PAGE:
A watchdog timer and reset control circuit has been designed for use with a microprocessor or microcontroller (hereafter "microcontroller" for short) that would otherwise lack the protection afforded by such a circuit. The circuit also has a register to remember the cause of a reset.

A watchdog timer is a safety feature that prevents runaway software; when it times out, it stops a microcontroller from executing meaningless code, a situation that arises from an electrical or programming error. More specifically, if the software is not being executed properly, it fails to clear the watchdog timer; if the watchdog timer is not cleared for a specified interval, the watchdog timer causes the microcontroller to reboot and execute software from a known place.

This Watchdog Timer and Reset Control Circuit includes a register that the microcontroller can read to determine the cause of a reset. The durations of reset pulses are precise because these pulses are generated by digital circuitry, in contradistinction to analog circuitry, which generates pulses with imprecise durations.

The circuit (see figure) is implemented mostly as a field-programmable gate array. In operation, the FPGA receives signals from the microcontroller and from address-decoding logic circuitry. The outputs of the FPGA are fed to the microcontroller and to a data bus. For simplicity, in the figure, all signals are represented in positive logic. Inasmuch as microcontroller input signals (e.g., the master reset input signal) are often asserted negatively, inverters can be added as needed, within or without the FPGA.

The watchdog timer consists of a ripple counter and enabling circuitry. The enabling circuitry makes it possible for software to decide when to put the watchdog timer into operation. The software can enable and disable the watchdog timer by writing to the "enable" and "disable" memory addresses. At bootup and master reset of the system that includes the microprocessor and all associated circuits, the watchdog is disabled; that is, periodic software writes to the "clear" memory address are not necessary to prevent reboot.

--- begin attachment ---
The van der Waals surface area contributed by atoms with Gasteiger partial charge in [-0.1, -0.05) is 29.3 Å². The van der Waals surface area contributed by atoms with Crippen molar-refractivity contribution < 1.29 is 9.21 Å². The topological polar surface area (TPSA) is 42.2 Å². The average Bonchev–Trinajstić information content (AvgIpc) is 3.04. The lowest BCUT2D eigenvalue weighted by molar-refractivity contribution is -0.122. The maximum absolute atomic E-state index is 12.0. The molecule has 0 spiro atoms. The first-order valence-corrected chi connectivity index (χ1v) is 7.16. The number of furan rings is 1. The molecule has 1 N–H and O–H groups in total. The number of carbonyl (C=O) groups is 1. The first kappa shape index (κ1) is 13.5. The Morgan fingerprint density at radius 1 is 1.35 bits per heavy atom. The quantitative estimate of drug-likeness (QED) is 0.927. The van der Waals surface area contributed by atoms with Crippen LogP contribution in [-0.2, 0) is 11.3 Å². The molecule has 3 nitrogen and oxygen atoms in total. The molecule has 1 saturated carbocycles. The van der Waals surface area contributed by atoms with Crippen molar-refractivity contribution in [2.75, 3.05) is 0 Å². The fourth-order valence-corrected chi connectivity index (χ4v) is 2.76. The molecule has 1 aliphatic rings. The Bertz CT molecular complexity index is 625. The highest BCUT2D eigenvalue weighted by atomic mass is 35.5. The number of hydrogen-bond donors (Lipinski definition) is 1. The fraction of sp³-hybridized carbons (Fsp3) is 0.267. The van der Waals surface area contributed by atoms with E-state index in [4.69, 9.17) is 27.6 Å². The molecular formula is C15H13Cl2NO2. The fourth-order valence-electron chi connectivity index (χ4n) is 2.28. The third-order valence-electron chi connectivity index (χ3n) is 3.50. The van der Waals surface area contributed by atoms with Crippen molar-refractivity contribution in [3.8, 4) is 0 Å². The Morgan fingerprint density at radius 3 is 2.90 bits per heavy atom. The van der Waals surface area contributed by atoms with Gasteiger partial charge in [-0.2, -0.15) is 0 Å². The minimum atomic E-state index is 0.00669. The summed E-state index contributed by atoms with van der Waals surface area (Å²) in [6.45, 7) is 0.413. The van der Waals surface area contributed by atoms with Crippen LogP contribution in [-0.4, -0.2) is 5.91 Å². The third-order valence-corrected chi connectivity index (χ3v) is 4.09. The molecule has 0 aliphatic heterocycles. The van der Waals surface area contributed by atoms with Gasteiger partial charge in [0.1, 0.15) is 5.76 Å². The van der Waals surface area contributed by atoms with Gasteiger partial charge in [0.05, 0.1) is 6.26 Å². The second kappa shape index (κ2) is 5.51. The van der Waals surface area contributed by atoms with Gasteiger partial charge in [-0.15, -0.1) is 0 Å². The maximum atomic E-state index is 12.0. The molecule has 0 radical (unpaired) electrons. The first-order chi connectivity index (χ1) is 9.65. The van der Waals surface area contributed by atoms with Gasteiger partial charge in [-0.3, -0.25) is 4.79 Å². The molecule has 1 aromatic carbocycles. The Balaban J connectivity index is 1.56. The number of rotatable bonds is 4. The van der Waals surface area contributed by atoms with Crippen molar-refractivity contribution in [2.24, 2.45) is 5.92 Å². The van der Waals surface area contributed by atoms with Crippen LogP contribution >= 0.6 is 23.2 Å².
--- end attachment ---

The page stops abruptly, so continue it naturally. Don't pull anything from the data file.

The interval between "clears" to keep the enabled timer from expiring is set by the clock frequency and the number of flip-flops in the ripple counter. For example, if the clock frequency is 12 MHz and 24 flip-flops are strung together in the watchdog timer, then the software must cause the microcontroller to write to the "clear" memory address at intervals of no more than (224 -1)/(12 MHz) = 699 ms, or else the watchdog timer will expire.

When the watchdog timer expires, the reset control circuitry generates a pulse that becomes the master reset pulse. The pulse generator should be designed so that the duration of the pulse satisfies the reset-pulse-duration requirements of the microcontroller and all other circuits in the system. The master reset pulse also resets and disables the watchdog timer.

Other pulse generators in the FPGA create a master reset pulse for reasons other than watchdog timer expiration: A master reset pulse can be caused by software writing to a reset address or by a push on a reset button on test equipment. In addition, when power for the system is first turned on, the subcircuit comprising the resistor, capacitor, and inverter depicted at the lower left corner of the illustration generates a pulse that becomes the master reset pulse.

The circuit includes a register that records status bits. The microcontroller can read the status bits to determine the cause of a master reset. All the status bits are cleared when software writes to a "clear status bits" address. All status bits except the power-on-reset status bit are cleared by a power-on reset.

This work was done by Kenneth W. Wagner of Goddard Space Flight Center. No further documentation is available. GSC-13925

NASA Tech Briefs Magazine

This article first appeared in the November, 1999 issue of NASA Tech Briefs Magazine.

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